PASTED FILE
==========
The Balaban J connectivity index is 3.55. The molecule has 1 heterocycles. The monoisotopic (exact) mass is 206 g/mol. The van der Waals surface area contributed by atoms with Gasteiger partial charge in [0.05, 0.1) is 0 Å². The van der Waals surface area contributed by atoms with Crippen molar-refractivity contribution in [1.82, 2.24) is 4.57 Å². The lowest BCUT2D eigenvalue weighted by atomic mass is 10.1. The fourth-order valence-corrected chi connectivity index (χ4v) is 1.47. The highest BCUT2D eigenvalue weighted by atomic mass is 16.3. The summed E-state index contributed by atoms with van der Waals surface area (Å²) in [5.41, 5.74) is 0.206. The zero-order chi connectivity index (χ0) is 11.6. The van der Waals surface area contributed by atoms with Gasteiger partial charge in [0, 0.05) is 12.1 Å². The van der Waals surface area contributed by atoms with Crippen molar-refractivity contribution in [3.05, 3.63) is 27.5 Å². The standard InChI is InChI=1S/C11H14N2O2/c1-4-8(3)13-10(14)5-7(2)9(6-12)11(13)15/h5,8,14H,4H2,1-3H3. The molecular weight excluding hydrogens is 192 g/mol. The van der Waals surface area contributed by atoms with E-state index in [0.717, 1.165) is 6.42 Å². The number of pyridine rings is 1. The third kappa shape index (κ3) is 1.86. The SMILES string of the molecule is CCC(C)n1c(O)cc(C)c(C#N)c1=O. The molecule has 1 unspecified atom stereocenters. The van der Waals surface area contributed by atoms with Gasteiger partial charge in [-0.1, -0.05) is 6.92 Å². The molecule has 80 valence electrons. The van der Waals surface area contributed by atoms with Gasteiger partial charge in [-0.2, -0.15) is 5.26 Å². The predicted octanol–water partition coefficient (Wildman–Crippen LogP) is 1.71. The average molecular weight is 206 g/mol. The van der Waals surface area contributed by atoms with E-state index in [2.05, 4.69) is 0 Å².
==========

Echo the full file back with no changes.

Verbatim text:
The Balaban J connectivity index is 3.55. The molecule has 1 heterocycles. The monoisotopic (exact) mass is 206 g/mol. The van der Waals surface area contributed by atoms with Gasteiger partial charge in [0.05, 0.1) is 0 Å². The van der Waals surface area contributed by atoms with Crippen molar-refractivity contribution in [1.82, 2.24) is 4.57 Å². The lowest BCUT2D eigenvalue weighted by atomic mass is 10.1. The fourth-order valence-corrected chi connectivity index (χ4v) is 1.47. The highest BCUT2D eigenvalue weighted by atomic mass is 16.3. The summed E-state index contributed by atoms with van der Waals surface area (Å²) in [5.41, 5.74) is 0.206. The zero-order chi connectivity index (χ0) is 11.6. The van der Waals surface area contributed by atoms with Gasteiger partial charge in [0, 0.05) is 12.1 Å². The van der Waals surface area contributed by atoms with Crippen molar-refractivity contribution in [3.05, 3.63) is 27.5 Å². The standard InChI is InChI=1S/C11H14N2O2/c1-4-8(3)13-10(14)5-7(2)9(6-12)11(13)15/h5,8,14H,4H2,1-3H3. The molecular weight excluding hydrogens is 192 g/mol. The van der Waals surface area contributed by atoms with E-state index in [0.717, 1.165) is 6.42 Å². The number of pyridine rings is 1. The third kappa shape index (κ3) is 1.86. The SMILES string of the molecule is CCC(C)n1c(O)cc(C)c(C#N)c1=O. The molecule has 1 unspecified atom stereocenters. The van der Waals surface area contributed by atoms with Gasteiger partial charge in [-0.1, -0.05) is 6.92 Å². The molecule has 80 valence electrons. The van der Waals surface area contributed by atoms with Gasteiger partial charge in [-0.2, -0.15) is 5.26 Å². The predicted octanol–water partition coefficient (Wildman–Crippen LogP) is 1.71. The average molecular weight is 206 g/mol. The van der Waals surface area contributed by atoms with E-state index in [2.05, 4.69) is 0 Å².